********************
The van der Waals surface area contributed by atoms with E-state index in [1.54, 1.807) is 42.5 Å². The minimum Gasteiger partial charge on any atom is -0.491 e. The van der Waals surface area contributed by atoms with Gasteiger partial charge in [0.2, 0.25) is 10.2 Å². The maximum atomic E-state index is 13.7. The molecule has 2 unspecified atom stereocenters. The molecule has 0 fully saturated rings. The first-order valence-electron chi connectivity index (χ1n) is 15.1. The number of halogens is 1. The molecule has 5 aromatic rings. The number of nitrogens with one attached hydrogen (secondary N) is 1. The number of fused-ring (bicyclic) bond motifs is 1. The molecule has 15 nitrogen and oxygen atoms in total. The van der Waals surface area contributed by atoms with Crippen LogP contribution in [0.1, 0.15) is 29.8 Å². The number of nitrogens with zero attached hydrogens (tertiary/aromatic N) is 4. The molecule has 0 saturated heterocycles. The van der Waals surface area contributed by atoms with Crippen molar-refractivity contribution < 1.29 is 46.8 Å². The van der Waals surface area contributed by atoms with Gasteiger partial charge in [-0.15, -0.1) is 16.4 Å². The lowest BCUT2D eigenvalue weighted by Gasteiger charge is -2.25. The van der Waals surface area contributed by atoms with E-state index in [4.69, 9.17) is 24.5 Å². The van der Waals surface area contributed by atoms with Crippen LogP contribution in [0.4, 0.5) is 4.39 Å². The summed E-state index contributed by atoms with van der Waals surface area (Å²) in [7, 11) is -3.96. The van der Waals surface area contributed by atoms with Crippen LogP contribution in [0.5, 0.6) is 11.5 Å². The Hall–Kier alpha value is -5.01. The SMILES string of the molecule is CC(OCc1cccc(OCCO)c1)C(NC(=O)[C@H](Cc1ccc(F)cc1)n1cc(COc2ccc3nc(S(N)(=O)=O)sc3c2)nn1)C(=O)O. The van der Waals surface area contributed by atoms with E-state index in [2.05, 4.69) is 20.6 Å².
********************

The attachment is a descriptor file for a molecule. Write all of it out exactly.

The van der Waals surface area contributed by atoms with E-state index in [1.54, 1.807) is 42.5 Å². The minimum Gasteiger partial charge on any atom is -0.491 e. The van der Waals surface area contributed by atoms with Gasteiger partial charge in [0.2, 0.25) is 10.2 Å². The maximum atomic E-state index is 13.7. The molecule has 2 unspecified atom stereocenters. The molecule has 0 fully saturated rings. The first-order valence-electron chi connectivity index (χ1n) is 15.1. The number of halogens is 1. The molecule has 5 aromatic rings. The number of nitrogens with one attached hydrogen (secondary N) is 1. The number of fused-ring (bicyclic) bond motifs is 1. The molecule has 15 nitrogen and oxygen atoms in total. The van der Waals surface area contributed by atoms with Crippen LogP contribution in [0.1, 0.15) is 29.8 Å². The number of nitrogens with zero attached hydrogens (tertiary/aromatic N) is 4. The molecule has 0 saturated heterocycles. The van der Waals surface area contributed by atoms with Crippen molar-refractivity contribution < 1.29 is 46.8 Å². The van der Waals surface area contributed by atoms with Gasteiger partial charge in [-0.15, -0.1) is 16.4 Å². The lowest BCUT2D eigenvalue weighted by Gasteiger charge is -2.25. The van der Waals surface area contributed by atoms with E-state index in [4.69, 9.17) is 24.5 Å². The van der Waals surface area contributed by atoms with Crippen LogP contribution in [0.4, 0.5) is 4.39 Å². The summed E-state index contributed by atoms with van der Waals surface area (Å²) in [7, 11) is -3.96. The van der Waals surface area contributed by atoms with Crippen LogP contribution in [0.5, 0.6) is 11.5 Å². The Hall–Kier alpha value is -5.01. The SMILES string of the molecule is CC(OCc1cccc(OCCO)c1)C(NC(=O)[C@H](Cc1ccc(F)cc1)n1cc(COc2ccc3nc(S(N)(=O)=O)sc3c2)nn1)C(=O)O. The van der Waals surface area contributed by atoms with E-state index in [2.05, 4.69) is 20.6 Å².